Sustainable Agriculture Student Research Project

Spent Mushroom Substrate for Water Conservation in Squash Production

Maria Jose Santander Mercado, Department of Sustainable Agriculture and Food Systems, 2020


  • Approximately 30% of soils, in more than 30 countries, are suffering from micronutrient deficiencies. Compost can maintain and enhance the stability and fertility of agricultural soils. 
  • Spent mushroom substrate (SMS) is a composted byproduct of mushroom production and can be applied to soils to promote humus formation. SMS provides plant micronutrients and improves water holding capacity, soil aeration, and aggregation. 
  • Squash (Cucurbita pepo) is the species with the greatest monetary value of the genus Cucurbita L. Squash has similar water requirements to fruit trees.

Squash harvest


  • Find an ecologically sound disposal alternative for spent mushroom waste.
  • Encourage local farmers to use it and mushroom companies to market it.
  • Further the understanding of the effects of SMS for the cultivation of squash and orchard trees, with an emphasis in water conservation. 

Materials and Methods

Location: Kwantlen Polytechnic University’s farm. Garden City Lands, Richmond.

Experimental Design: Randomized complete block design (Fig. 1)

  • 4 blocks (2 x 8 m)
  • 16 plots (2 x 2 m)
  • 64 subplots (1 x 1 m)
  • 4 treatments (0, 5, 10, 20 cm of mulch)

Experimental design

Figure 1. Plot map of randomized complete block design for spaghetti squash (C. pepo) cultivation with various mulch depths of spent mushroom substrate, n=4.

Experimental plots

Experimental Treatment: Spent mushroom substrate. Donated by Highline Mushrooms and previously used as a substrate for organic certified mushroom production. 

  • Research subject: Spaghetti Squash (C. pepo)
  • Seeds were started on May 28 of 2020 and a single plant was transplanted into the center of each subplot on June 19 of 2020.

Data Collection

  • Biweekly from July 3 –August 28, 2020 (EC and VWC).
  • One-time collection on October 1, 2020 (pH).
  • Harvest took place on September 4, 2020.

Statistical Analysis
Analyzed with Repeated Measures ANOVA (EC and VWC) and ANOVA (pH and yield), conducted using the jamovi interface to the R statistical computing environment.
Independent variables were various mulching depths (0, 5, 10, 20 cm) and monitoring date.


Volumetric Water Content

  • Significant effects of date and mulch depth (p ≤ 0.001) 
  • Marginally significant interaction between collection date and mulch depth (p ≤ 0.057).


Volumetric Water Content Response

Figure 2. Relationship between volumetric water content (%) and collection dates for spaghetti squash (C. pepo) mulched with various depths of spent mushroom substrate (0, 5, 10, 20 cm). Bars show the standard error around each mean.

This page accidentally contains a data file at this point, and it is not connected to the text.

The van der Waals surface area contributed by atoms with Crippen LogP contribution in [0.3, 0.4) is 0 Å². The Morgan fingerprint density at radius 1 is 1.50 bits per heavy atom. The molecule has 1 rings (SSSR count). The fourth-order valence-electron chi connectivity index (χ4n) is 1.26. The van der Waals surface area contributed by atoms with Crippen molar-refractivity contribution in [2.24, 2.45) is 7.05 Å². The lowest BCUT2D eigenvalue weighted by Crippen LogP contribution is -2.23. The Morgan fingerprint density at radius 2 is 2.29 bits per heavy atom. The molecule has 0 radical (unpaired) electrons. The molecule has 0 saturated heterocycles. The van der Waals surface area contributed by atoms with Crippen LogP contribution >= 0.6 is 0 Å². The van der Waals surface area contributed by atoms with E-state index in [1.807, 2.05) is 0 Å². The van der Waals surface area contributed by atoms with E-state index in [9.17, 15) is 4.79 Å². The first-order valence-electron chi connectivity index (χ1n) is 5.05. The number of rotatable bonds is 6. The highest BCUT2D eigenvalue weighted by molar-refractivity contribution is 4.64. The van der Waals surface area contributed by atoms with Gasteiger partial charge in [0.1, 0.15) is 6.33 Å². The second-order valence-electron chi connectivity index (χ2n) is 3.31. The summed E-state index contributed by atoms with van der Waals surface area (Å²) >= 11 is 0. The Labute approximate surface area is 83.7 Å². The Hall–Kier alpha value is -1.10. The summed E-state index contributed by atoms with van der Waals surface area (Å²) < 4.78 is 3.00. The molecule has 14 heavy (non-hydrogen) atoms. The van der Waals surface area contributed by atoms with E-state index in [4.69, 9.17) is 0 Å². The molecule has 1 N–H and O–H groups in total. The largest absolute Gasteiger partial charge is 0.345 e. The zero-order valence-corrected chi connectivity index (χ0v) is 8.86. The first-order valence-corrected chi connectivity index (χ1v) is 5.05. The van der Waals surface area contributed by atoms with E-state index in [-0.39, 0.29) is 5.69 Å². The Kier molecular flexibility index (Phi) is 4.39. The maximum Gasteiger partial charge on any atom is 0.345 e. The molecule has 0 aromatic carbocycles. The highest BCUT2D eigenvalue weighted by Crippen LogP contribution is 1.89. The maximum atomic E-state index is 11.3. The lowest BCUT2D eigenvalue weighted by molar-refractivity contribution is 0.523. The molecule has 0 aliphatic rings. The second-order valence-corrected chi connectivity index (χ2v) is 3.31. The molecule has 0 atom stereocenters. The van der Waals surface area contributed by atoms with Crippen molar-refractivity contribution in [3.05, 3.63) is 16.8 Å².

• No significant effects were observed on yield due to mulch depth (p ≤ 0.37) however, the average yield was 178 ± 12 t/ha which compared favorably to a typical squash yield of 56 t/ha. 

Squash yield

Figure 3. Yield of spaghetti squash mulched with various depths of spent mushroom substrate. Bars show the standard deviation around each mean.

Electric Conductivity (EC)

  • No significant differences were found between EC and collection dates (p ≤ 0.181), nor an interaction was found between collection dates and mulch depth (p ≤ 0.847).
  • A significant mulch depth effect was observed (p ≤ 0.001).

Electrical conductivity

Figure 4. Relationship between electric conductivity (dS/m) and collection dates for spaghetti squash (C. pepo) mulched with various depths of spent mushroom substrate (0, 5, 10, and 20 cm). Bars show standard error around each mean. 


  • No significant differences between mulch depths were found (p ≤ 0.519).
  • No toxic effect due to high accumulation of nutrients was observed. 


  • Mulching spaghetti squash with SMS produced positive effects on soil indicators such as volumetric water content and yield.
  • SMS can be used as an alternative to reduce the reliance on irrigation in our local climate and possibly a means to improve yield.
  • No negative effects were observed due to high salinity or toxic accumulation of nutrients.
  • The use of SMS as mulch and soil amendment is a viable disposal alternative for spent mushroom waste in the Lower Mainland.
  • It would be possible to use SMS for the establishment and cultivation of orchard trees at Kwantlen Polytechnic University’s Farm in Garden City Lands, in the upcoming growing season.


Thank you Mike Bomford for all your patience and advice, Lindsay Dodds for the support, as well as Andy Smith and fellow students, Sarah-Jane Copeland and James Oswald, who assisted the experimental setup and maintenance.

Funding and Support: